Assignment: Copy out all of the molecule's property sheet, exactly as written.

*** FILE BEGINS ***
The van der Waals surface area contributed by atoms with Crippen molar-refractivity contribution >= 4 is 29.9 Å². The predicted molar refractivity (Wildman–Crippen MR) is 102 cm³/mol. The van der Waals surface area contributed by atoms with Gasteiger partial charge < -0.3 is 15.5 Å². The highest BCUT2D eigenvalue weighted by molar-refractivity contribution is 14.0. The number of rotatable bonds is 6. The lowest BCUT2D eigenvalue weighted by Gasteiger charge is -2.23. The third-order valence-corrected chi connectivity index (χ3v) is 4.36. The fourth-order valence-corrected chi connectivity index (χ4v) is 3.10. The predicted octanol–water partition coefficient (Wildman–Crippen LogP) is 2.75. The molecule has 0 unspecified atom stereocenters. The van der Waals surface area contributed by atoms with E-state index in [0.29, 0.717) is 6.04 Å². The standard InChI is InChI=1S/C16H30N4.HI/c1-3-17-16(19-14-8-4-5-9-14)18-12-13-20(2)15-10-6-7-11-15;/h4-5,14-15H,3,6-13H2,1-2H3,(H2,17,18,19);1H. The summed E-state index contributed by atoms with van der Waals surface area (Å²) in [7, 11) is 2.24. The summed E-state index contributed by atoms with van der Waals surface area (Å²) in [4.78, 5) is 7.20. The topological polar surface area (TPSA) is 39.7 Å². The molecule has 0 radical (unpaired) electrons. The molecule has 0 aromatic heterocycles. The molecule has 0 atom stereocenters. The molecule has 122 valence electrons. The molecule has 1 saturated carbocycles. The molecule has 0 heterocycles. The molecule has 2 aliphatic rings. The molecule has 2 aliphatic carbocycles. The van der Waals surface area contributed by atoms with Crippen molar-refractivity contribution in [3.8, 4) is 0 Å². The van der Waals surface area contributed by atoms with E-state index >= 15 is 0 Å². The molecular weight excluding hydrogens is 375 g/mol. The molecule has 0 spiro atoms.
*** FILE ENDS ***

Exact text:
The van der Waals surface area contributed by atoms with Crippen molar-refractivity contribution >= 4 is 29.9 Å². The predicted molar refractivity (Wildman–Crippen MR) is 102 cm³/mol. The van der Waals surface area contributed by atoms with Gasteiger partial charge < -0.3 is 15.5 Å². The highest BCUT2D eigenvalue weighted by molar-refractivity contribution is 14.0. The number of rotatable bonds is 6. The lowest BCUT2D eigenvalue weighted by Gasteiger charge is -2.23. The third-order valence-corrected chi connectivity index (χ3v) is 4.36. The fourth-order valence-corrected chi connectivity index (χ4v) is 3.10. The predicted octanol–water partition coefficient (Wildman–Crippen LogP) is 2.75. The molecule has 0 unspecified atom stereocenters. The van der Waals surface area contributed by atoms with E-state index in [0.29, 0.717) is 6.04 Å². The standard InChI is InChI=1S/C16H30N4.HI/c1-3-17-16(19-14-8-4-5-9-14)18-12-13-20(2)15-10-6-7-11-15;/h4-5,14-15H,3,6-13H2,1-2H3,(H2,17,18,19);1H. The summed E-state index contributed by atoms with van der Waals surface area (Å²) in [7, 11) is 2.24. The summed E-state index contributed by atoms with van der Waals surface area (Å²) in [4.78, 5) is 7.20. The topological polar surface area (TPSA) is 39.7 Å². The molecule has 0 radical (unpaired) electrons. The molecule has 0 aromatic heterocycles. The molecule has 0 atom stereocenters. The molecule has 122 valence electrons. The molecule has 1 saturated carbocycles. The molecule has 0 heterocycles. The molecule has 2 aliphatic rings. The molecule has 2 aliphatic carbocycles. The van der Waals surface area contributed by atoms with Crippen molar-refractivity contribution in [3.8, 4) is 0 Å². The van der Waals surface area contributed by atoms with E-state index >= 15 is 0 Å². The molecular weight excluding hydrogens is 375 g/mol. The molecule has 0 spiro atoms.